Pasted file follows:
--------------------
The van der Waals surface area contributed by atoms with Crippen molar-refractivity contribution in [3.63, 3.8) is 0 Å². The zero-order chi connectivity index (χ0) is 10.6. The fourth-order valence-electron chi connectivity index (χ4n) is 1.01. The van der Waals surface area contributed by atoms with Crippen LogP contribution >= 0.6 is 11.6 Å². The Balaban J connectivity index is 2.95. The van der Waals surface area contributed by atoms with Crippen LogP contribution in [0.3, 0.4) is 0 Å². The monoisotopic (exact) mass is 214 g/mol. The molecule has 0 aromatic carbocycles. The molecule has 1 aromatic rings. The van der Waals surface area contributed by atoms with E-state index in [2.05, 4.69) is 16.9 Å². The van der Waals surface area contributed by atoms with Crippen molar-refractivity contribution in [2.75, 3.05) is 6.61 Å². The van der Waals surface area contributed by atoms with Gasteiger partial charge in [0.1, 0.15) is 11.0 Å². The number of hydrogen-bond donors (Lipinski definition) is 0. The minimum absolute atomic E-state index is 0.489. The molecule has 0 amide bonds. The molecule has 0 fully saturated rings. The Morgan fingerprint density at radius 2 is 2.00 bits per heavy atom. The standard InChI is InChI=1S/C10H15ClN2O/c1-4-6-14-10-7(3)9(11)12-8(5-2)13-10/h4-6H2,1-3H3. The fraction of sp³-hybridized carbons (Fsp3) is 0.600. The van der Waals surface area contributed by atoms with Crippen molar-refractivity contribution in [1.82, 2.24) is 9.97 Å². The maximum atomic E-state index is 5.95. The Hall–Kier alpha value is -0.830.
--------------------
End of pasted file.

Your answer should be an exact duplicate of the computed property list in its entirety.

The van der Waals surface area contributed by atoms with Crippen molar-refractivity contribution in [3.63, 3.8) is 0 Å². The zero-order chi connectivity index (χ0) is 10.6. The fourth-order valence-electron chi connectivity index (χ4n) is 1.01. The van der Waals surface area contributed by atoms with Crippen LogP contribution >= 0.6 is 11.6 Å². The Balaban J connectivity index is 2.95. The van der Waals surface area contributed by atoms with Crippen LogP contribution in [0.3, 0.4) is 0 Å². The monoisotopic (exact) mass is 214 g/mol. The molecule has 0 aromatic carbocycles. The molecule has 1 aromatic rings. The van der Waals surface area contributed by atoms with E-state index in [2.05, 4.69) is 16.9 Å². The van der Waals surface area contributed by atoms with Crippen molar-refractivity contribution in [2.75, 3.05) is 6.61 Å². The van der Waals surface area contributed by atoms with Gasteiger partial charge in [0.1, 0.15) is 11.0 Å². The number of hydrogen-bond donors (Lipinski definition) is 0. The minimum absolute atomic E-state index is 0.489. The molecule has 0 amide bonds. The molecule has 0 fully saturated rings. The Morgan fingerprint density at radius 2 is 2.00 bits per heavy atom. The standard InChI is InChI=1S/C10H15ClN2O/c1-4-6-14-10-7(3)9(11)12-8(5-2)13-10/h4-6H2,1-3H3. The fraction of sp³-hybridized carbons (Fsp3) is 0.600. The van der Waals surface area contributed by atoms with Crippen molar-refractivity contribution in [1.82, 2.24) is 9.97 Å². The maximum atomic E-state index is 5.95. The Hall–Kier alpha value is -0.830.